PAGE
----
Original thinkers often state their identifications succinctly.

Ayn Rand’s notion of measurement omission (Introduction to Objectivist Epistemology, chap. 2) in the formation of concepts is one such identification. Here is another (p. 28):

The process of observing the facts of reality and of integrating them into concepts is, in essence, a process of induction. The process of subsuming new instances under a known concept is, in essence, a process of deduction.

These brief and to the point sentences state not just the two fundamental methods of cognition, but more importantly, the correct roles of induction and deduction in human life.

And by “human life,” I mean science as well as everyday life.

Induction is the process of generalization, of forming universal concepts based on our observation of particular objects or events. The definition of a single concept states a principle—all humans possess the capacity to reason, for example—and the combination of several or many concepts and principles builds our knowledge of reality and, in some cases, establishes the physical, biological, and human sciences.

Induction is conceptualization. From an early age, probably before we can assign words to them, we all practice the inductive formation of universal concepts.

This was my example in an earlier post of our daughter, before she could walk or talk, laughing heartily at her first sight of a bouncing ball. She identified a universal, because her mind, to quote Aristotle (Posterior Analytics, 100a13), “is so constituted as to be capable of this process” (though the universal is not “in the thing,” as Aristotle assumed).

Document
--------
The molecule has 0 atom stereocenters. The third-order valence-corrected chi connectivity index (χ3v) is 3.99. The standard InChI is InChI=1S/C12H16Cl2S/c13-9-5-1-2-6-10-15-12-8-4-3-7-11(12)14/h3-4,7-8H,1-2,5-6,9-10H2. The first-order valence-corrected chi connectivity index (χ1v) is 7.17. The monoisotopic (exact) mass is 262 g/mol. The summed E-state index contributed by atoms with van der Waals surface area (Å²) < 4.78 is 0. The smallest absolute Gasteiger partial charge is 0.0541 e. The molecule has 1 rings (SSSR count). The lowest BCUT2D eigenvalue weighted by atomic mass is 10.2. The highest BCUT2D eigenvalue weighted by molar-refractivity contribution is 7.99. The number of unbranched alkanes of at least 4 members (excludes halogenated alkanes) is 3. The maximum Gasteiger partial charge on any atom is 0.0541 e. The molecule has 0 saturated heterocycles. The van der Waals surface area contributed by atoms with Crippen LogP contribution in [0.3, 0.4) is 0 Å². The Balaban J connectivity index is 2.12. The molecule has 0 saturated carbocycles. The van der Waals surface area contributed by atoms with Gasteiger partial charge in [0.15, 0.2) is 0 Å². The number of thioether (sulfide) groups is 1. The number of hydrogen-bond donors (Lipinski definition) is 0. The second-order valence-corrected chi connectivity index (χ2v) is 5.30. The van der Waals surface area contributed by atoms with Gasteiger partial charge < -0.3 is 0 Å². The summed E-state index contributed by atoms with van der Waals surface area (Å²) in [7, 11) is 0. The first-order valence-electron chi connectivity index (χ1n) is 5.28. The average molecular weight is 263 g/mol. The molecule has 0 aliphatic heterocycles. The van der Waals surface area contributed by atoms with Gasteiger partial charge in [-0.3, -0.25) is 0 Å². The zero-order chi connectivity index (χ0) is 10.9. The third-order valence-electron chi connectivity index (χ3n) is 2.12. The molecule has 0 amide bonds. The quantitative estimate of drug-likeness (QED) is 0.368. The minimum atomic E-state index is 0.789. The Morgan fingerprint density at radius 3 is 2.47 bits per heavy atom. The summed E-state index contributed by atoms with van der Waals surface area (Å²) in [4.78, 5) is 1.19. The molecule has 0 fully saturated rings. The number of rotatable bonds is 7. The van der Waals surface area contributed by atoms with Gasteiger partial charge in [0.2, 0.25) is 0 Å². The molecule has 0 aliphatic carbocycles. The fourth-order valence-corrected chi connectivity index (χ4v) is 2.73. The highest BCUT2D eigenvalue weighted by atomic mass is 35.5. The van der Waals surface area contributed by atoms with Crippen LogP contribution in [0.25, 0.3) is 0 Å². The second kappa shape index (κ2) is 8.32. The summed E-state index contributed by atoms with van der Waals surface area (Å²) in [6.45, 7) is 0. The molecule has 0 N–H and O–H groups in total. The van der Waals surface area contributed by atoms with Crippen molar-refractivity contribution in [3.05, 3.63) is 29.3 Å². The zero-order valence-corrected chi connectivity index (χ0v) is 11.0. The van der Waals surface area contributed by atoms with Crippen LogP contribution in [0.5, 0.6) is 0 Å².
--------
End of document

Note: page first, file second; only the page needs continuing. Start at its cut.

Rand’s identification describes in general terms the true nature of induction and makes the biological and human sciences as exact and valid as the physical sciences.*

Deduction is the process of identifying particular objects or events as instances of the general knowledge we have already acquired. The process, more accurately, is one of application.

Deduction is what Sherlock Holmes did and what medical doctors do, and what we all do in our everyday lives. We apply general knowledge to specific cases to guide us in making choices and taking actions.

Technology and the applied sciences are sciences of method and therefore are largely deductive, deriving their basic principles from the more fundamental sciences on which they rest, for example, engineering from physics and chemistry, medicine from biology, and economics from psychology with several business disciplines drawing their basic principles from both psychology and economics.

This identification of deduction as application dispenses with the detached-from-reality deduction for the sake of deduction that has dominated the academic world since the Middle Ages. Deduction as application demonstrates how much deduction we practice in our everyday lives.

We all induce and deduce—some of us better (more accurately) and at greater length (in intensive study) than others. What Ayn Rand’s identifications mean is that induction and deduction are not a monopoly of scientists, philosophers, or academics in general.